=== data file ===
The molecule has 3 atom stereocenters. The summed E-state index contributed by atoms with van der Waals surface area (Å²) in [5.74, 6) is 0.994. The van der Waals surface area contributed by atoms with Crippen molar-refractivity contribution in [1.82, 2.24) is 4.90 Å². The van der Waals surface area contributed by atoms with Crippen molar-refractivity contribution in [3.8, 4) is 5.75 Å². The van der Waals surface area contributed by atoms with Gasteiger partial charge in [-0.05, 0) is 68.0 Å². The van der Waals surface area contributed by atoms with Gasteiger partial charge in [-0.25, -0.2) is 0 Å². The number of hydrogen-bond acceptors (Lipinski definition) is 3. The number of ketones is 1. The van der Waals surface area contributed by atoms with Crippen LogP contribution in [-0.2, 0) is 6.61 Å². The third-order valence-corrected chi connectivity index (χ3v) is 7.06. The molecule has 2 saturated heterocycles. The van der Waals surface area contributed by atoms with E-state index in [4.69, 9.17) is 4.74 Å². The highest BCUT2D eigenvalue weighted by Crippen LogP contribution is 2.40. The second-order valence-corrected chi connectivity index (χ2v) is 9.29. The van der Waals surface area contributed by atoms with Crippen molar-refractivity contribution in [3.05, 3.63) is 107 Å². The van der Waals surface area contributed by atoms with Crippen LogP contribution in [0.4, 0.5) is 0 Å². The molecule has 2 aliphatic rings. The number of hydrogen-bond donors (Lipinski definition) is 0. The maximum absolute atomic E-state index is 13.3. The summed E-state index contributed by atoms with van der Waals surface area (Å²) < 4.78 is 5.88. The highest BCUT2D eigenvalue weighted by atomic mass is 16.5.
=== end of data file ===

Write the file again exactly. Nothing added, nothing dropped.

The molecule has 3 atom stereocenters. The summed E-state index contributed by atoms with van der Waals surface area (Å²) in [5.74, 6) is 0.994. The van der Waals surface area contributed by atoms with Crippen molar-refractivity contribution in [1.82, 2.24) is 4.90 Å². The van der Waals surface area contributed by atoms with Crippen molar-refractivity contribution in [3.8, 4) is 5.75 Å². The van der Waals surface area contributed by atoms with Gasteiger partial charge in [-0.05, 0) is 68.0 Å². The van der Waals surface area contributed by atoms with Gasteiger partial charge in [-0.25, -0.2) is 0 Å². The number of hydrogen-bond acceptors (Lipinski definition) is 3. The number of ketones is 1. The van der Waals surface area contributed by atoms with Crippen LogP contribution in [-0.2, 0) is 6.61 Å². The third-order valence-corrected chi connectivity index (χ3v) is 7.06. The molecule has 2 saturated heterocycles. The van der Waals surface area contributed by atoms with E-state index in [4.69, 9.17) is 4.74 Å². The highest BCUT2D eigenvalue weighted by Crippen LogP contribution is 2.40. The second-order valence-corrected chi connectivity index (χ2v) is 9.29. The van der Waals surface area contributed by atoms with Crippen molar-refractivity contribution in [3.05, 3.63) is 107 Å². The van der Waals surface area contributed by atoms with Crippen LogP contribution in [0.4, 0.5) is 0 Å². The molecule has 2 aliphatic rings. The number of hydrogen-bond donors (Lipinski definition) is 0. The maximum absolute atomic E-state index is 13.3. The summed E-state index contributed by atoms with van der Waals surface area (Å²) < 4.78 is 5.88. The highest BCUT2D eigenvalue weighted by atomic mass is 16.5.